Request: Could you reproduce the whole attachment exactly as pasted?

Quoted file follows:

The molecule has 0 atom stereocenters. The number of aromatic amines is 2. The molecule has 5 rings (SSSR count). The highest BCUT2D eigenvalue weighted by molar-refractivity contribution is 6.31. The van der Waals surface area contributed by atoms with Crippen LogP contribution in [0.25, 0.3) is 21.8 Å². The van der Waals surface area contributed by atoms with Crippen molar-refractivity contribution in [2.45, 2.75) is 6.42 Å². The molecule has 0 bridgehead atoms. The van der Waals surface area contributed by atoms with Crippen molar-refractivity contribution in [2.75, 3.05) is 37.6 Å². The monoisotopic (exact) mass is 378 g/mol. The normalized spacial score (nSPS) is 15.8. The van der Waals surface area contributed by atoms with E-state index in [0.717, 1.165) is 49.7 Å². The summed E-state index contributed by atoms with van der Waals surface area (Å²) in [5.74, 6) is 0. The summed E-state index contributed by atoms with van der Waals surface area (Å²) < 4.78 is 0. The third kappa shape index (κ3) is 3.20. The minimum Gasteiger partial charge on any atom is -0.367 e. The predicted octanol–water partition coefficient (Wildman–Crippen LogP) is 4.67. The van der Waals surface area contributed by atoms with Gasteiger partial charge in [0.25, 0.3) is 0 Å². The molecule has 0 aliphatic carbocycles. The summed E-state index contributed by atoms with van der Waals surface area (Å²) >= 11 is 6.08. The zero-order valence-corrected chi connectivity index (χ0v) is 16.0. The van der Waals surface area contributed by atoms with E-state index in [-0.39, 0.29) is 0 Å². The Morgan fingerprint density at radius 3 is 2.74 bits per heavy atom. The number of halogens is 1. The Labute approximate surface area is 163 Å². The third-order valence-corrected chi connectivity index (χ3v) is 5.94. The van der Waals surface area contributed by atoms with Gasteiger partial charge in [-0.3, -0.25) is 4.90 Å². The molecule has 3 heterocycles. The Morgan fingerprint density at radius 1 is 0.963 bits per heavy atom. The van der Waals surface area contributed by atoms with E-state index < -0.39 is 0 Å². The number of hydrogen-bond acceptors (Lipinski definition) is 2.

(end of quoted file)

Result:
The molecule has 0 atom stereocenters. The number of aromatic amines is 2. The molecule has 5 rings (SSSR count). The highest BCUT2D eigenvalue weighted by molar-refractivity contribution is 6.31. The van der Waals surface area contributed by atoms with Crippen LogP contribution in [0.25, 0.3) is 21.8 Å². The van der Waals surface area contributed by atoms with Crippen molar-refractivity contribution in [2.45, 2.75) is 6.42 Å². The molecule has 0 bridgehead atoms. The van der Waals surface area contributed by atoms with Crippen molar-refractivity contribution in [2.75, 3.05) is 37.6 Å². The monoisotopic (exact) mass is 378 g/mol. The normalized spacial score (nSPS) is 15.8. The van der Waals surface area contributed by atoms with E-state index in [0.717, 1.165) is 49.7 Å². The summed E-state index contributed by atoms with van der Waals surface area (Å²) in [5.74, 6) is 0. The summed E-state index contributed by atoms with van der Waals surface area (Å²) < 4.78 is 0. The third kappa shape index (κ3) is 3.20. The minimum Gasteiger partial charge on any atom is -0.367 e. The predicted octanol–water partition coefficient (Wildman–Crippen LogP) is 4.67. The van der Waals surface area contributed by atoms with Gasteiger partial charge in [0.25, 0.3) is 0 Å². The molecule has 0 aliphatic carbocycles. The summed E-state index contributed by atoms with van der Waals surface area (Å²) >= 11 is 6.08. The zero-order valence-corrected chi connectivity index (χ0v) is 16.0. The van der Waals surface area contributed by atoms with E-state index in [-0.39, 0.29) is 0 Å². The Morgan fingerprint density at radius 3 is 2.74 bits per heavy atom. The number of halogens is 1. The Labute approximate surface area is 163 Å². The third-order valence-corrected chi connectivity index (χ3v) is 5.94. The van der Waals surface area contributed by atoms with Gasteiger partial charge in [-0.3, -0.25) is 4.90 Å². The molecule has 3 heterocycles. The Morgan fingerprint density at radius 1 is 0.963 bits per heavy atom. The van der Waals surface area contributed by atoms with E-state index < -0.39 is 0 Å². The number of hydrogen-bond acceptors (Lipinski definition) is 2.